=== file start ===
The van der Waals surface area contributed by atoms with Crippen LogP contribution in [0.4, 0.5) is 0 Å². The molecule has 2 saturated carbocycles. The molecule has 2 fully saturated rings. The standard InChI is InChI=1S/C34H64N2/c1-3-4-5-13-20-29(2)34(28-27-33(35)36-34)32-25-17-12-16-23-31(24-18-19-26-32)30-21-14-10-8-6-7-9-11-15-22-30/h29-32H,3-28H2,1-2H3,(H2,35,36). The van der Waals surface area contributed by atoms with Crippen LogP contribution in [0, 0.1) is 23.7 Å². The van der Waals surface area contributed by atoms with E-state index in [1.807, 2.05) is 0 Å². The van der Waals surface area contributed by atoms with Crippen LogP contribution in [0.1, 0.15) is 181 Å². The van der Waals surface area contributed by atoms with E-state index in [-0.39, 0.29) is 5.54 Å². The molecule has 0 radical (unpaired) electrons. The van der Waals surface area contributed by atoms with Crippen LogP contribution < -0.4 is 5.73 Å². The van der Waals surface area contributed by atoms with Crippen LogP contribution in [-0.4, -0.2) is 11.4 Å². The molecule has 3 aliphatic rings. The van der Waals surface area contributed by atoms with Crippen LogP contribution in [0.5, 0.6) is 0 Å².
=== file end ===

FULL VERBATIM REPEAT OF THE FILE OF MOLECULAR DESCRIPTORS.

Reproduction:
The van der Waals surface area contributed by atoms with Crippen LogP contribution in [0.4, 0.5) is 0 Å². The molecule has 2 saturated carbocycles. The molecule has 2 fully saturated rings. The standard InChI is InChI=1S/C34H64N2/c1-3-4-5-13-20-29(2)34(28-27-33(35)36-34)32-25-17-12-16-23-31(24-18-19-26-32)30-21-14-10-8-6-7-9-11-15-22-30/h29-32H,3-28H2,1-2H3,(H2,35,36). The van der Waals surface area contributed by atoms with Crippen LogP contribution in [0, 0.1) is 23.7 Å². The van der Waals surface area contributed by atoms with E-state index in [1.807, 2.05) is 0 Å². The van der Waals surface area contributed by atoms with Crippen LogP contribution in [0.1, 0.15) is 181 Å². The van der Waals surface area contributed by atoms with E-state index in [-0.39, 0.29) is 5.54 Å². The molecule has 0 radical (unpaired) electrons. The van der Waals surface area contributed by atoms with Crippen LogP contribution < -0.4 is 5.73 Å². The van der Waals surface area contributed by atoms with Crippen LogP contribution in [-0.4, -0.2) is 11.4 Å². The molecule has 3 aliphatic rings. The van der Waals surface area contributed by atoms with Crippen LogP contribution in [0.5, 0.6) is 0 Å².